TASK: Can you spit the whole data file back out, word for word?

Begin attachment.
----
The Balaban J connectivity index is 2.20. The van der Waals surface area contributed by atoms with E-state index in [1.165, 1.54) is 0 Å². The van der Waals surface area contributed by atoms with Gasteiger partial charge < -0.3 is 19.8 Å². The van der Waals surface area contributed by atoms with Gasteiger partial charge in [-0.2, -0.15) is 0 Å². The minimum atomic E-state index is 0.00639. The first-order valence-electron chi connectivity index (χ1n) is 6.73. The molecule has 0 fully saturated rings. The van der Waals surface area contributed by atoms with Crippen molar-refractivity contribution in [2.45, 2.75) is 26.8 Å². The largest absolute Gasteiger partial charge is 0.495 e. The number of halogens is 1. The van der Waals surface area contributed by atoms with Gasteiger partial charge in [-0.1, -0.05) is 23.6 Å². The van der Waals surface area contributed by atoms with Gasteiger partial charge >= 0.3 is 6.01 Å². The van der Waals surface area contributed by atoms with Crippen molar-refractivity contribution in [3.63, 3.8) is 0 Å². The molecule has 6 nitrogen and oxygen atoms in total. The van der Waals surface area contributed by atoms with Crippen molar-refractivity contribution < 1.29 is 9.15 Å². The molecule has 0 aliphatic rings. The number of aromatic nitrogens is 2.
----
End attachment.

The Balaban J connectivity index is 2.20. The van der Waals surface area contributed by atoms with E-state index in [1.165, 1.54) is 0 Å². The van der Waals surface area contributed by atoms with Gasteiger partial charge < -0.3 is 19.8 Å². The van der Waals surface area contributed by atoms with Gasteiger partial charge in [-0.2, -0.15) is 0 Å². The minimum atomic E-state index is 0.00639. The first-order valence-electron chi connectivity index (χ1n) is 6.73. The molecule has 0 fully saturated rings. The van der Waals surface area contributed by atoms with Crippen molar-refractivity contribution in [2.45, 2.75) is 26.8 Å². The largest absolute Gasteiger partial charge is 0.495 e. The number of halogens is 1. The van der Waals surface area contributed by atoms with Gasteiger partial charge in [-0.1, -0.05) is 23.6 Å². The van der Waals surface area contributed by atoms with Gasteiger partial charge >= 0.3 is 6.01 Å². The van der Waals surface area contributed by atoms with Crippen molar-refractivity contribution in [3.63, 3.8) is 0 Å². The molecule has 6 nitrogen and oxygen atoms in total. The van der Waals surface area contributed by atoms with Crippen molar-refractivity contribution < 1.29 is 9.15 Å². The molecule has 0 aliphatic rings. The number of aromatic nitrogens is 2.